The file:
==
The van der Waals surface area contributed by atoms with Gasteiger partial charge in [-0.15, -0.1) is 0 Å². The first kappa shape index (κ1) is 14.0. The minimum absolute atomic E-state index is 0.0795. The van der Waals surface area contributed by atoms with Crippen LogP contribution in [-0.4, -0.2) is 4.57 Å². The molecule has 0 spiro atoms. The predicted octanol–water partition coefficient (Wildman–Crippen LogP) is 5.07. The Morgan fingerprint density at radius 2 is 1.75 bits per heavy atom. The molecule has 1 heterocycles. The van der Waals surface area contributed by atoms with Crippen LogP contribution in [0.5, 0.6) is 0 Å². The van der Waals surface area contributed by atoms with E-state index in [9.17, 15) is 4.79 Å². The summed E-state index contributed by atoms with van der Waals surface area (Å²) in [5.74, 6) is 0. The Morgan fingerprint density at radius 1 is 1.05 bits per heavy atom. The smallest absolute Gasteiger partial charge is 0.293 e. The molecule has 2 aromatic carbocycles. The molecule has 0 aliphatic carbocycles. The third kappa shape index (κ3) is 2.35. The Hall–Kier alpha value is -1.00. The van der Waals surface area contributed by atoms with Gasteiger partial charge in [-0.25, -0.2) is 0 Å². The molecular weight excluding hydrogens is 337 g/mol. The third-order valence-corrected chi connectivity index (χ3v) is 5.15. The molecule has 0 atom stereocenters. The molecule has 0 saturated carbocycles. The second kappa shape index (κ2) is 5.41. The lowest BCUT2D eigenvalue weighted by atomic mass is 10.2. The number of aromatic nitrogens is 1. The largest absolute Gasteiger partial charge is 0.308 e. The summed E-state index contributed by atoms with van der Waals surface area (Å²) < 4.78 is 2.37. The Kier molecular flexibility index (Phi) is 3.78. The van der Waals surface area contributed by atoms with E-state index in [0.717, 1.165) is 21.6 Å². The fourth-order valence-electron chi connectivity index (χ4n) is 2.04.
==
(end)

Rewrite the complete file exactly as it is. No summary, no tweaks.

The van der Waals surface area contributed by atoms with Gasteiger partial charge in [-0.15, -0.1) is 0 Å². The first kappa shape index (κ1) is 14.0. The minimum absolute atomic E-state index is 0.0795. The van der Waals surface area contributed by atoms with Crippen LogP contribution in [-0.4, -0.2) is 4.57 Å². The molecule has 0 spiro atoms. The predicted octanol–water partition coefficient (Wildman–Crippen LogP) is 5.07. The Morgan fingerprint density at radius 2 is 1.75 bits per heavy atom. The molecule has 1 heterocycles. The van der Waals surface area contributed by atoms with Crippen LogP contribution in [0.5, 0.6) is 0 Å². The van der Waals surface area contributed by atoms with E-state index in [9.17, 15) is 4.79 Å². The summed E-state index contributed by atoms with van der Waals surface area (Å²) in [5.74, 6) is 0. The Morgan fingerprint density at radius 1 is 1.05 bits per heavy atom. The smallest absolute Gasteiger partial charge is 0.293 e. The molecule has 2 aromatic carbocycles. The molecule has 0 aliphatic carbocycles. The third kappa shape index (κ3) is 2.35. The Hall–Kier alpha value is -1.00. The van der Waals surface area contributed by atoms with Gasteiger partial charge in [-0.25, -0.2) is 0 Å². The molecular weight excluding hydrogens is 337 g/mol. The third-order valence-corrected chi connectivity index (χ3v) is 5.15. The molecule has 0 atom stereocenters. The molecule has 0 saturated carbocycles. The second kappa shape index (κ2) is 5.41. The lowest BCUT2D eigenvalue weighted by atomic mass is 10.2. The number of aromatic nitrogens is 1. The largest absolute Gasteiger partial charge is 0.308 e. The summed E-state index contributed by atoms with van der Waals surface area (Å²) < 4.78 is 2.37. The Kier molecular flexibility index (Phi) is 3.78. The van der Waals surface area contributed by atoms with E-state index in [0.717, 1.165) is 21.6 Å². The fourth-order valence-electron chi connectivity index (χ4n) is 2.04.